LETTING GO OF THE LASH: THE EXTRAORDINARY TENACITY AND PROLONGED DECLINE OF JUDICIAL CORPORAL PUNISHMENT IN BRITAIN AND ITS FORMER COLONIES IN AFRICA: PART 1
Keywords:Judicial corporal punishment, Britain and its ex-colonies in Africa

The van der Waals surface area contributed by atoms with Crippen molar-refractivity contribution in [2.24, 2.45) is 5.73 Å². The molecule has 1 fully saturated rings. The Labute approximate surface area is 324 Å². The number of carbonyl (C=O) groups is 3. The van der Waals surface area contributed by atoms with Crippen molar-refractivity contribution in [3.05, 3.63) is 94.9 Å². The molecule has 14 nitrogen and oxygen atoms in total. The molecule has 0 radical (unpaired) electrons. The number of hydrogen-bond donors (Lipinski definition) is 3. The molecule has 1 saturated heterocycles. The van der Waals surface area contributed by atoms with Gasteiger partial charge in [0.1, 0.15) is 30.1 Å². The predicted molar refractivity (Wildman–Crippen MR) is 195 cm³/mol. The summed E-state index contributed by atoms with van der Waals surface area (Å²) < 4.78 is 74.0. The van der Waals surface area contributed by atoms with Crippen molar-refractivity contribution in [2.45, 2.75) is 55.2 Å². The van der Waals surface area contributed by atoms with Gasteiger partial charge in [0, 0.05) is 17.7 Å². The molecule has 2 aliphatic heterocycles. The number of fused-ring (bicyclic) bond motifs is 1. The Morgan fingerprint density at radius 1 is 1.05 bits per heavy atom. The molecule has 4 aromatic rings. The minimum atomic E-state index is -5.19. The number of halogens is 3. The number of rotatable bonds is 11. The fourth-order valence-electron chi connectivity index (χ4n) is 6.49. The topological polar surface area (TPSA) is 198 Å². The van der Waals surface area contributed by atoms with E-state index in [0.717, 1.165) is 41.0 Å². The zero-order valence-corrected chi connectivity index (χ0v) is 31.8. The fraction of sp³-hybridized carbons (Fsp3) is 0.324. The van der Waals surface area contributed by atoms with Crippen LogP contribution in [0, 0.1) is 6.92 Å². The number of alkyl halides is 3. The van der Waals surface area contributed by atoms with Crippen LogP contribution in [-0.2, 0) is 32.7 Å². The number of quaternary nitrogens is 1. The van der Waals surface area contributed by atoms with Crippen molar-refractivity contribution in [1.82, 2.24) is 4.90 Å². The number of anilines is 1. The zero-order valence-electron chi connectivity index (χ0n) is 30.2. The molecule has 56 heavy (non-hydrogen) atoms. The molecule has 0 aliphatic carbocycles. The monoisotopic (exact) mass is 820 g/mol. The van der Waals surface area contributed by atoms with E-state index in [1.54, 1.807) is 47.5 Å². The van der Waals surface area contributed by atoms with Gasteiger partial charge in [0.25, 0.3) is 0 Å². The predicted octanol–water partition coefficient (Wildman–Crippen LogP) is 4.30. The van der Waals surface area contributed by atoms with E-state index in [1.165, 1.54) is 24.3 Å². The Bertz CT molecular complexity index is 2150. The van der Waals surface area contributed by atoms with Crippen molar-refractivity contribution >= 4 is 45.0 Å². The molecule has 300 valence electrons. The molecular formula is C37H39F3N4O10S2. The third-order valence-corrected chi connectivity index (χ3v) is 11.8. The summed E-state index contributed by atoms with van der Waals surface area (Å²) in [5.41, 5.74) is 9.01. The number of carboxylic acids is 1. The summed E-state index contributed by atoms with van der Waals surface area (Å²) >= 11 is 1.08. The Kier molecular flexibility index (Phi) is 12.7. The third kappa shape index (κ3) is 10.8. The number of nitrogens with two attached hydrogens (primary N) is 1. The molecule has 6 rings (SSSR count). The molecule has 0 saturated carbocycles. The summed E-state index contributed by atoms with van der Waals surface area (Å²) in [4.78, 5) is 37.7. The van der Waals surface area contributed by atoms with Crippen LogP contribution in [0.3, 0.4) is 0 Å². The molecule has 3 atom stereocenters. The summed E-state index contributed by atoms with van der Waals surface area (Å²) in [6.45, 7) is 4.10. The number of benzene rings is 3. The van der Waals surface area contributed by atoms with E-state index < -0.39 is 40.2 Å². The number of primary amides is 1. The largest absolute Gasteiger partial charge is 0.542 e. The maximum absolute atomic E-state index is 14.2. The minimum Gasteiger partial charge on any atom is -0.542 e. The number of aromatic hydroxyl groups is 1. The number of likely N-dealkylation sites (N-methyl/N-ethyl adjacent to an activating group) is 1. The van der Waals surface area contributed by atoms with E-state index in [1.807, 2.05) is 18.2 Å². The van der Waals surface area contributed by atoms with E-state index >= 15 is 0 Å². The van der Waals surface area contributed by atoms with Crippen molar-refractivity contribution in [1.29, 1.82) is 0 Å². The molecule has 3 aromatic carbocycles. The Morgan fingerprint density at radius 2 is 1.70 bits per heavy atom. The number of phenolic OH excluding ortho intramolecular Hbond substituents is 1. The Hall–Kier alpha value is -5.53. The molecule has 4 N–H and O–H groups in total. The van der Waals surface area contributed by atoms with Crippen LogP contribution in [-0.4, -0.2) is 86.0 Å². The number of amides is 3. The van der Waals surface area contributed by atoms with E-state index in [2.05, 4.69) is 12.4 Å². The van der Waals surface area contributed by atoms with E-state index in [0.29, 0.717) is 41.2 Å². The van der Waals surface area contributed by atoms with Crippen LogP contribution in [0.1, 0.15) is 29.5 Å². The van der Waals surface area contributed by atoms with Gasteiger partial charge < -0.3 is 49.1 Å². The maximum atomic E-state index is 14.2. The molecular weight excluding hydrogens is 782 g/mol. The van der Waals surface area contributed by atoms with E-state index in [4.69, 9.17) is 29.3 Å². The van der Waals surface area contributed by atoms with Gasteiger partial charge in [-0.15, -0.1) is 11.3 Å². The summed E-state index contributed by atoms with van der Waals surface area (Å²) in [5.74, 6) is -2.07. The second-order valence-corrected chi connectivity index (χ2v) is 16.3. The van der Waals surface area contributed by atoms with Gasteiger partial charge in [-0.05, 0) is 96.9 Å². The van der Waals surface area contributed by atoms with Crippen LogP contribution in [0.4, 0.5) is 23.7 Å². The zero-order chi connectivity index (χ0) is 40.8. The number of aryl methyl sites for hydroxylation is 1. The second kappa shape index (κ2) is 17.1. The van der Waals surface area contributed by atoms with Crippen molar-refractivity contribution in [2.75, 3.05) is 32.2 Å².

Judicial corporal punishment is still widely used in many countries in Africa. Even those African countries which have abolished the practice have only done so relatively recently, following protracted struggles in the courts. In Britain, which was one of the major colonial powers in Africa, calls for a return to judicial corporal punishment continue to be made, more than half a century after its abolition in that country. The idea that the lash is the only form of punishment that is able to curb rampant criminality continues to exert a powerful hold over the public imagination in both Britain and its ex-colonies in Africa. This article focuses on both Britain and its former colonies in Africa and seeks to address the question as to why a method of punishment which, in theory, was becoming outmoded during the nineteenth century, continues to be used in certain countries in Africa and, even where it is not used, took an inordinately long time to be abolished. The extraordinary and continuing popularity of the idea of judicial corporal punishment, in the African context is examined and explained.
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